Like most people the place to start is Google, a generic Google search will throw up numerous websites advertising all sorts of rural farm work, there is the larger job advertising sites such as Indeed or Jora however this is where everybody looks and you’re likely to be competing with a large number of backpackers! Similarly there is the Backpacker Job Board which can be helpful but often is often the same story.
If you are prepared to be a bit more proactive, check out the Harvest Trail which gives insight into the fruit and veg that is in season in each state of Australia so can inform you where there is likely to be work for the more seasonal produce. Many jobs are available through working backpacker hostels which are set up in rural areas where there are often jobs available, they all operate on a first come first serve basis and require you to stay at the hostel to secure the work so you have to venture there and find out.
Some of the most insightful information with regards to farm jobs is spread through word of mouth, so when you are out and about with fellow backpackers chat to them as there’s a good chance they’ve completed their 88 days and willing to help. Similarly there are useful Facebook groups that offer a similar service as well as job postings from farmers themselves. The one thing to watch out for is a scam, as unfortunately there are people out there trying to take advantage of the many backpackers travelling throughout Australia. Always do your research and keep your wits about you!
My tip would be try and go to the unpopular places, at unpopular times. Every backpacker in Australia wants to be in Queensland, picking Avocados in the sun during the winter. If you move to Bundaberg or Childers in July, you’re probably not going to get much work. Do your research and pick up the phone, most farmers don’t do computers, we are based in South Australia because we get the most jobs for backpackers here. Plus you can live right in Adelaide and still get your days.
Anyone who works in recruitment will know there are certain techniques we can use that don’t work for individuals looking for jobs, approaching a CEO in a pub you know he drinks in or attending industry events gives us a major advantage. We also use LinkedIn but I’m not sure how well that would work for individuals, that said we do see business pages searching for workers fairly regularly. We have also found great success with techniques anyone can replicate, our Head Of Recruitment Tom Little has some top tips for you.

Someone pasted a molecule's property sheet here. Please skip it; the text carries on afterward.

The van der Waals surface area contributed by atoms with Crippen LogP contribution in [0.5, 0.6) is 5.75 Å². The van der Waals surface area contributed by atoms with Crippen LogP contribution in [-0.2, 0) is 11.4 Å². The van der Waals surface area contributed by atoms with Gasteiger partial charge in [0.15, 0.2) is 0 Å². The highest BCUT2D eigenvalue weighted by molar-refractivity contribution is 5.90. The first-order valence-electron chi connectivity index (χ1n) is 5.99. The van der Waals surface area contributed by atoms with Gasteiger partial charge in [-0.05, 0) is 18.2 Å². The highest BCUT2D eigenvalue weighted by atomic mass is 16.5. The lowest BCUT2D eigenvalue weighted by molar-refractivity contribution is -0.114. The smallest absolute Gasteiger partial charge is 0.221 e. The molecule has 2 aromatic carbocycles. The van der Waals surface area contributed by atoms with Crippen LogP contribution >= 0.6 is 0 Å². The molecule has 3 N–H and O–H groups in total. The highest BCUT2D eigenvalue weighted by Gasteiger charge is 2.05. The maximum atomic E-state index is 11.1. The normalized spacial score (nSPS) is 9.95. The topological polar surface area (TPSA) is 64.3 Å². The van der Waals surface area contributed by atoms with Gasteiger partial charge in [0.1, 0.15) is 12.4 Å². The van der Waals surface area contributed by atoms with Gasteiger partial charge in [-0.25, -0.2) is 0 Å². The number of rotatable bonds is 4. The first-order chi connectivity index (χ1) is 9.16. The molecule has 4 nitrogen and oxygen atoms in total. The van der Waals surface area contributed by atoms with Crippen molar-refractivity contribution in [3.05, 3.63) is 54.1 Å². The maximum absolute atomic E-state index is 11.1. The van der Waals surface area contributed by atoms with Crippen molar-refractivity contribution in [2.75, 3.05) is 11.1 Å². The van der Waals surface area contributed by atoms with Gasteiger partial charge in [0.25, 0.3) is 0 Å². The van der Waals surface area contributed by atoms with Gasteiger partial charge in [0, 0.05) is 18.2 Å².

The 88th Day app on iOS & Android is the place to start, its free to download and we have put 1000s of hours into making it the most convenient way to browse through almost 3000 eligible employers in all 6 states plus the Northern Territory. You can access the phone numbers, email address, websites, locations and information regarding the different types of work and when its best to apply. Everything you need to secure yourself work that leads to a second year visa here in Australia. We worked through the entirety of the governments rural postcode policy, so you can apply to employers safe in the knowledge they are based in rural postcodes. You will notice the huge green region marked on our map, this is area in which we provide share house accommodation. If you are willing to move to South Australia then take a look at our accommodation page and we can make sure you have a nice place to stay while you complete your farm work.
Yellow/White Pages - Type the correct terms into these pages and you will find a long list of businesses in the industry. I find most of the pages contain at least an email but what you’re looking for is a phone number. Call the number and you will likely find yourself speaking to a receptionist, find out how the factory/farm does their recruitment. Often they will use a recruiter or a labour hire company, ask for their details and contact them. Sometimes though these businesses can be quite old fashioned and will rely on CVs that are handed over in person, if this is the case get yourself down there with an updated version of your CV.
Directories - Many farms and factories can be difficult to find using conventional methods, often they have very poor websites and search engines wont find them. These are the ones you want to find, while the average backpacker browses Gumtree and Facebook you can get on the phone to these businesses directly. Use broad terms to describe food, if you know the area produces tonnes of lemons, oranges and limes find the directory for citrus producers in that area. Most producers will be part of a group, find the website for the group and on there you will find details of individual companies.
Aussie Farms - This method is a little unethical I will admit, if you are unwilling to work with meat then this will not interest you. Some of the best hourly paid jobs you can complete your specified work with are in the meat industry. Vegan activists have done me a huge favour in creating this repository listing over 3000 farms and packing facilities, we have mined it extensively to find jobs for backpackers. It’s free and open source, use the details on the site to contact the companies directly, but I probably wouldn’t let on where you found them.
Use these methods correctly and you will find yourself a good job, my advice would be to get off Gumtree and Facebook, it’s easy to apply through these links and often farms are inundated with responses. Get off your arse and meet the employers face to face, you aren’t applying to work in a tech firm, consider what farmers are normally like and what would make you desirable to them.